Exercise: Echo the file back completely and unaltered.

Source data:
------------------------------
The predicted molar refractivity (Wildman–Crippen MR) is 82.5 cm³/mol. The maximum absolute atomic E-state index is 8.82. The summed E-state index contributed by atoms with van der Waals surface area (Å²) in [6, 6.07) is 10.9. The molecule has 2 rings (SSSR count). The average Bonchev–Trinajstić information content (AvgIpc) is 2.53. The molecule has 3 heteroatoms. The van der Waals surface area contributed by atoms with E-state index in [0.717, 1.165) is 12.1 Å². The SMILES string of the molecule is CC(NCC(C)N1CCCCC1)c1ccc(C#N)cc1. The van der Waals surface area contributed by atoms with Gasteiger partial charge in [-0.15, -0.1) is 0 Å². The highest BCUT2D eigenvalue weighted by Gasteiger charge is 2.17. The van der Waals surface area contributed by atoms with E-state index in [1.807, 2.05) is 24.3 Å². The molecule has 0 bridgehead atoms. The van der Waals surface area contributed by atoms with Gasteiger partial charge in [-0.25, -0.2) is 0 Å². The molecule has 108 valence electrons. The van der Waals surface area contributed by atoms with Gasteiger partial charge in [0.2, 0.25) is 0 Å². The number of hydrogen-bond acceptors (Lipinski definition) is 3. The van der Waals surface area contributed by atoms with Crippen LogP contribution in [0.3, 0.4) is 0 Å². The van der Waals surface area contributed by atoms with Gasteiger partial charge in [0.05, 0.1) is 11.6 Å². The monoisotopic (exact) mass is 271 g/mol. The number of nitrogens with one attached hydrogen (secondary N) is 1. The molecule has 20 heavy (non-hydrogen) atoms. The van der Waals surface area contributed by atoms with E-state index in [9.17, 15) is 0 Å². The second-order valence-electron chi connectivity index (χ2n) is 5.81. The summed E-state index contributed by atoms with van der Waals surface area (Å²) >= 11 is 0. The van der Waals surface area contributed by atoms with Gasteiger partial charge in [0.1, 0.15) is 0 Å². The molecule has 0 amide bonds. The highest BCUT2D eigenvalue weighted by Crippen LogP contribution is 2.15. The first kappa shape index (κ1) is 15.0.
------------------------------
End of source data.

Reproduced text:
The predicted molar refractivity (Wildman–Crippen MR) is 82.5 cm³/mol. The maximum absolute atomic E-state index is 8.82. The summed E-state index contributed by atoms with van der Waals surface area (Å²) in [6, 6.07) is 10.9. The molecule has 2 rings (SSSR count). The average Bonchev–Trinajstić information content (AvgIpc) is 2.53. The molecule has 3 heteroatoms. The van der Waals surface area contributed by atoms with E-state index in [0.717, 1.165) is 12.1 Å². The SMILES string of the molecule is CC(NCC(C)N1CCCCC1)c1ccc(C#N)cc1. The van der Waals surface area contributed by atoms with Gasteiger partial charge in [-0.15, -0.1) is 0 Å². The highest BCUT2D eigenvalue weighted by Gasteiger charge is 2.17. The van der Waals surface area contributed by atoms with E-state index in [1.807, 2.05) is 24.3 Å². The molecule has 0 bridgehead atoms. The van der Waals surface area contributed by atoms with Gasteiger partial charge in [-0.25, -0.2) is 0 Å². The molecule has 108 valence electrons. The van der Waals surface area contributed by atoms with Gasteiger partial charge in [0.2, 0.25) is 0 Å². The number of hydrogen-bond acceptors (Lipinski definition) is 3. The van der Waals surface area contributed by atoms with Crippen LogP contribution in [0.3, 0.4) is 0 Å². The van der Waals surface area contributed by atoms with Gasteiger partial charge in [0.05, 0.1) is 11.6 Å². The monoisotopic (exact) mass is 271 g/mol. The number of nitrogens with one attached hydrogen (secondary N) is 1. The molecule has 20 heavy (non-hydrogen) atoms. The van der Waals surface area contributed by atoms with E-state index in [9.17, 15) is 0 Å². The second-order valence-electron chi connectivity index (χ2n) is 5.81. The summed E-state index contributed by atoms with van der Waals surface area (Å²) >= 11 is 0. The van der Waals surface area contributed by atoms with Gasteiger partial charge in [0.1, 0.15) is 0 Å². The molecule has 0 amide bonds. The highest BCUT2D eigenvalue weighted by Crippen LogP contribution is 2.15. The first kappa shape index (κ1) is 15.0.